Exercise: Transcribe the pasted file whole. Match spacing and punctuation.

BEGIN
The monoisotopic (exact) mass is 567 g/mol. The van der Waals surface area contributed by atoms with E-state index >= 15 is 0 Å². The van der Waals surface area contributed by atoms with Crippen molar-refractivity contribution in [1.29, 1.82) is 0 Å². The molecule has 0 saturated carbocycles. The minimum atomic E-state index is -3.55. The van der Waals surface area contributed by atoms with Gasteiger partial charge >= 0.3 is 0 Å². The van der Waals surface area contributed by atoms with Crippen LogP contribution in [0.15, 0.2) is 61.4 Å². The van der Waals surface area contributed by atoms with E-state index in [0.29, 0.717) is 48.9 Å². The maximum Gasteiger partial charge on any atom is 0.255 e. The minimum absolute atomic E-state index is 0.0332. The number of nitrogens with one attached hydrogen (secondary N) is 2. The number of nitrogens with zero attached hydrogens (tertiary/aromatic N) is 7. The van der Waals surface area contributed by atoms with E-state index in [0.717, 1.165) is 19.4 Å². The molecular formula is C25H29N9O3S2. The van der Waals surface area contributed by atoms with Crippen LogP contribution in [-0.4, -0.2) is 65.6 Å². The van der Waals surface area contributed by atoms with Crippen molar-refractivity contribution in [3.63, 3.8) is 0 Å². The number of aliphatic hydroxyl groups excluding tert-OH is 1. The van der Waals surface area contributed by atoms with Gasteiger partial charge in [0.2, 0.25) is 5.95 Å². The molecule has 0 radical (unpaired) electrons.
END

The monoisotopic (exact) mass is 567 g/mol. The van der Waals surface area contributed by atoms with E-state index >= 15 is 0 Å². The van der Waals surface area contributed by atoms with Crippen molar-refractivity contribution in [1.29, 1.82) is 0 Å². The molecule has 0 saturated carbocycles. The minimum atomic E-state index is -3.55. The van der Waals surface area contributed by atoms with Gasteiger partial charge >= 0.3 is 0 Å². The van der Waals surface area contributed by atoms with Crippen LogP contribution in [0.15, 0.2) is 61.4 Å². The van der Waals surface area contributed by atoms with E-state index in [0.29, 0.717) is 48.9 Å². The maximum Gasteiger partial charge on any atom is 0.255 e. The minimum absolute atomic E-state index is 0.0332. The number of nitrogens with one attached hydrogen (secondary N) is 2. The number of nitrogens with zero attached hydrogens (tertiary/aromatic N) is 7. The van der Waals surface area contributed by atoms with E-state index in [0.717, 1.165) is 19.4 Å². The molecular formula is C25H29N9O3S2. The van der Waals surface area contributed by atoms with Crippen LogP contribution in [-0.4, -0.2) is 65.6 Å². The van der Waals surface area contributed by atoms with Crippen molar-refractivity contribution in [3.63, 3.8) is 0 Å². The number of aliphatic hydroxyl groups excluding tert-OH is 1. The van der Waals surface area contributed by atoms with Gasteiger partial charge in [0.2, 0.25) is 5.95 Å². The molecule has 0 radical (unpaired) electrons.